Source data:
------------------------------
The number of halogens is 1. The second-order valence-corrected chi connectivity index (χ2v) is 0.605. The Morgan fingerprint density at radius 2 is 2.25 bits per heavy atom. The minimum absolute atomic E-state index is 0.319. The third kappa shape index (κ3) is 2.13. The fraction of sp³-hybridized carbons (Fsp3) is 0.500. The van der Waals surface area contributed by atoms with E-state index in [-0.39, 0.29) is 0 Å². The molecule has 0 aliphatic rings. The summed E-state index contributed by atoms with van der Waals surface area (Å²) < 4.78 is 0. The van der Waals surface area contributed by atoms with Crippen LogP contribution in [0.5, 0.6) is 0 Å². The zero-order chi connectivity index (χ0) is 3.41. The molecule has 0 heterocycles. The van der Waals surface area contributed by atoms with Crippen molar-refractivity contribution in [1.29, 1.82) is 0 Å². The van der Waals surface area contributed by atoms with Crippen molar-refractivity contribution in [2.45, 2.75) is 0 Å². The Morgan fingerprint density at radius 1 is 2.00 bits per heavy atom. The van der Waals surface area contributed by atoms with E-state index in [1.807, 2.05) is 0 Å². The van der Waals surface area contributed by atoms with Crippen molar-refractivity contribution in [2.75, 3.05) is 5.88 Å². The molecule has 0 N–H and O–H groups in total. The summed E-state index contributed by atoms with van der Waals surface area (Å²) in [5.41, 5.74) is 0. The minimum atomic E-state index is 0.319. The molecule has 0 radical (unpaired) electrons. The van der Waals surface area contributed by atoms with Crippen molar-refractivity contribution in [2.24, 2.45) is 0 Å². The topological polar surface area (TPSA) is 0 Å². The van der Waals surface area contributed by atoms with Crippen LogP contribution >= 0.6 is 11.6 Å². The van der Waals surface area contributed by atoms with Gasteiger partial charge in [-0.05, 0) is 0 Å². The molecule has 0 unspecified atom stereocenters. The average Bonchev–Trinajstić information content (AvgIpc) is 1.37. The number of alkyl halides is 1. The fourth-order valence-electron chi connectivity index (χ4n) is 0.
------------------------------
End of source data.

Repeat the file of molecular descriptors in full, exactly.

The number of halogens is 1. The second-order valence-corrected chi connectivity index (χ2v) is 0.605. The Morgan fingerprint density at radius 2 is 2.25 bits per heavy atom. The minimum absolute atomic E-state index is 0.319. The third kappa shape index (κ3) is 2.13. The fraction of sp³-hybridized carbons (Fsp3) is 0.500. The van der Waals surface area contributed by atoms with E-state index in [-0.39, 0.29) is 0 Å². The molecule has 0 aliphatic rings. The summed E-state index contributed by atoms with van der Waals surface area (Å²) < 4.78 is 0. The van der Waals surface area contributed by atoms with Crippen LogP contribution in [0.5, 0.6) is 0 Å². The zero-order chi connectivity index (χ0) is 3.41. The molecule has 0 heterocycles. The van der Waals surface area contributed by atoms with Crippen molar-refractivity contribution in [1.29, 1.82) is 0 Å². The van der Waals surface area contributed by atoms with Crippen molar-refractivity contribution in [2.45, 2.75) is 0 Å². The Morgan fingerprint density at radius 1 is 2.00 bits per heavy atom. The van der Waals surface area contributed by atoms with E-state index in [1.807, 2.05) is 0 Å². The van der Waals surface area contributed by atoms with Crippen molar-refractivity contribution in [2.75, 3.05) is 5.88 Å². The molecule has 0 N–H and O–H groups in total. The summed E-state index contributed by atoms with van der Waals surface area (Å²) in [5.41, 5.74) is 0. The minimum atomic E-state index is 0.319. The molecule has 0 radical (unpaired) electrons. The van der Waals surface area contributed by atoms with Crippen molar-refractivity contribution in [2.24, 2.45) is 0 Å². The topological polar surface area (TPSA) is 0 Å². The van der Waals surface area contributed by atoms with Crippen LogP contribution >= 0.6 is 11.6 Å². The van der Waals surface area contributed by atoms with Gasteiger partial charge in [-0.05, 0) is 0 Å². The molecule has 0 unspecified atom stereocenters. The average Bonchev–Trinajstić information content (AvgIpc) is 1.37. The number of alkyl halides is 1. The fourth-order valence-electron chi connectivity index (χ4n) is 0.